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Tuesday, April 16, 2024

The Mountain Village in the Path of India’s Electric Dreams

In the crowded bus climbing slowly toward the village of Salal, high in the mountains of Jammu and Kashmir, a young man is squashed among the other passengers, clasping to his chest a plastic container filled with a gallon of petrol. Salal is home to 10,000 people, but like other remote areas of the Indian-administered territory, is poorly served by infrastructure and amenities. It has no proper medical infrastructure or institutes of higher education—or gas stations.

The village, whose main economy has been agriculture, now finds itself at the center of India’s push to build high-tech industries and transition away from fossil fuels. On February 9, the Indian government announced that the village was sitting on top of 5.9 million metric tons of lithium, a soft, white metal that is a core component of the batteries that power electric vehicles, phones, and computers. The discovery makes India the holder of the fifth-largest lithium reserves in the world, and offers the tantalizing prospect of self-sufficiency in a mineral that is critical to the tech sector.

Pritam Singh, the 55-year-old head of the village, says he “jumped with joy” when he read the headlines. Teenagers dug up small pieces of rock and ran around the village, and TV cameras descended on the area.

But the excitement that greeted the discovery has started to wear off, as the reality of what exploiting the lithium reserves will mean sinks in. Kashmir is one of the world’s most militarized regions, suffering from decades of armed insurgency by Islamist guerrillas who oppose India’s rule. In August 2019, the Indian government unilaterally revoked the region’s limited autonomy and imposed months-long curfews and communication blackouts. Locals have long protested against the exploitation of local resources. One militant group has already warned that it plans to attack any Indian companies who take on the lithium project, calling mining “the Colonial Exploitation and theft of resources of Jammu and Kashmir.”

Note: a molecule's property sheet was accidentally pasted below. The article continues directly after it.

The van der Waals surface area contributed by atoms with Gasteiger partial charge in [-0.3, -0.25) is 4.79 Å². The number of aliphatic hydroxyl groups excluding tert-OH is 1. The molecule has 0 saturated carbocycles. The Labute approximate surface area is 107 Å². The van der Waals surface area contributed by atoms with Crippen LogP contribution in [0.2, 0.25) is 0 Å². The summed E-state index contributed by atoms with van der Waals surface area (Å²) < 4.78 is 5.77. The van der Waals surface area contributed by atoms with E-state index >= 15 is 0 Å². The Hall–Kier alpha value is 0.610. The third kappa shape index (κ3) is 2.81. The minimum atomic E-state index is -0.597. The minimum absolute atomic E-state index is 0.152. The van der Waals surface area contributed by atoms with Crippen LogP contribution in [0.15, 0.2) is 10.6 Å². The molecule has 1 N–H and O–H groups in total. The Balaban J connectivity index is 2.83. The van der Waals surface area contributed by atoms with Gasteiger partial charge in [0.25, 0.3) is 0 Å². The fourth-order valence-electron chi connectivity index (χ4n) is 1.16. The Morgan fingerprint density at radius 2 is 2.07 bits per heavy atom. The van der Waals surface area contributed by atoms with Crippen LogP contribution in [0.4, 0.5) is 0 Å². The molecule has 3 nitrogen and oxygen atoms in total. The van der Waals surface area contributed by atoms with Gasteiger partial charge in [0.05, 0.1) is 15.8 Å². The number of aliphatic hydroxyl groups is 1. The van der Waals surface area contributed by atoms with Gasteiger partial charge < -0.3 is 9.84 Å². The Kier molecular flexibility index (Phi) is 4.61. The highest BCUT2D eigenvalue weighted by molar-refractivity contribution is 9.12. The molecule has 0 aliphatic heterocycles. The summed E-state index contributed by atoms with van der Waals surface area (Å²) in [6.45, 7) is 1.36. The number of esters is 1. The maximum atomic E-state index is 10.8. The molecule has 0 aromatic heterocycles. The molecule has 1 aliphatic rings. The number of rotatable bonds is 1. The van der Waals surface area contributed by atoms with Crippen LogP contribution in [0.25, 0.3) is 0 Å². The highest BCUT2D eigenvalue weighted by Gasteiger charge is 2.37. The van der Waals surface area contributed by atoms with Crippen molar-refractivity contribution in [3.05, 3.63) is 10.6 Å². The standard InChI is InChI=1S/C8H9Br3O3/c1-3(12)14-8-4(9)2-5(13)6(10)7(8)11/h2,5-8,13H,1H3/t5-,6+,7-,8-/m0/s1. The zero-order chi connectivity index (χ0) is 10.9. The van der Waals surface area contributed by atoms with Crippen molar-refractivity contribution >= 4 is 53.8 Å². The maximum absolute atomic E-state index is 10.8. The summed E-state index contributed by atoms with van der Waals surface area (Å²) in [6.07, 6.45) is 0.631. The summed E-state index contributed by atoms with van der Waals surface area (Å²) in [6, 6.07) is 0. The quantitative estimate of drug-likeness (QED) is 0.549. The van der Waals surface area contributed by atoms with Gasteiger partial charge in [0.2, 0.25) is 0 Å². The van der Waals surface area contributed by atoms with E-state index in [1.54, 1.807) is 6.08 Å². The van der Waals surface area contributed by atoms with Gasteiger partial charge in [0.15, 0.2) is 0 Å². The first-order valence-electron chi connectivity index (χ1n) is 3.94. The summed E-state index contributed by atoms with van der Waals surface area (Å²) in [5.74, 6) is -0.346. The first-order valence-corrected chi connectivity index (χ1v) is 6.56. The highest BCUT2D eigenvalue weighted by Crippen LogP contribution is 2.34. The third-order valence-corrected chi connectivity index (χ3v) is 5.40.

For all of the euphoria in India’s commercial and political centers, people in Jammu and Kashmir worry that exploiting the country’s new mineral wealth will mean social strife and environmental destruction.

A week after the announcement, when WIRED visited Salal, the streets were almost deserted. People gathered in small groups to chat. “Are we going to be millionaires?” a man, wearing sandals and a loose shirt, asked. Another replied: “[The] government is not going to leave it at any cost … This is the end of petrol, diesel—and, perhaps, our [village].”

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Singh says he can see what’s coming next. “The village will be demarcated for further exploration and we will be relocated,” he says. “I think to damn with this lithium … We don’t even need money if they will spare our village now.”  

Salal's topography is alluring even by the standards of the picturesque valleys of Jammu and Kashmir. With snow-covered mountains in the north and green mountain ranges in the east and west, the village overlooks the Chenab River. Sheep graze in the green fields. “It’s our Switzerland,” said Rajesh Thakur, a 24-year-old student. “This climate is all I need. I can feel the aroma in the breeze.”

Tradition has it that the mountains are gods, ancestral deities that the Salalis, as locals are known, worship. The season’s first crop is dedicated to the gods. Upon birth, a child’s first sip comes from the Chenab River; upon death, Salalis’ ashes are immersed in its waters. “The climate’s energy flow passes through us,” says Shamsher Singh, a 72-year-old farmer and former village head. “We are only a small part of this ecosystem.”

When officials from India’s geological survey body came to explore for lithium in 2018, the villagers were apprehensive. “When they dug to collect samples, the villagers resisted, saying that it would ruin our land,” Shamsher Singh recalls. “But we were assured that nobody is going to take your land, it is just a survey for mineral exploration.”

Environmentalists warn that lithium extraction is often environmentally destructive, causing damage to soil, as well as air and water pollution. In Chile, local communities and mining companies have clashed over the damage to the landscape and contaminated water canals. In Argentina’s Salar de Hombre Muerto, lithium operations have contaminated local streams. In Upper Tibet’s Ganzizhou Rongda mine, toxic chemical leaks in 2016 destroyed the surrounding ecology completely and left thousands of fish dead.

Jammu and Kashmir’s ecology is already fragile, according to Raja Muzaffar Bhat, a Kashmir-based environmental activist. “The Chenab River flows through very fragile zones and I doubt if [the] Chenab will survive this,” he says. “Even if the government finds gold in these mountains, don’t extract. Nothing is more valuable than our lives.”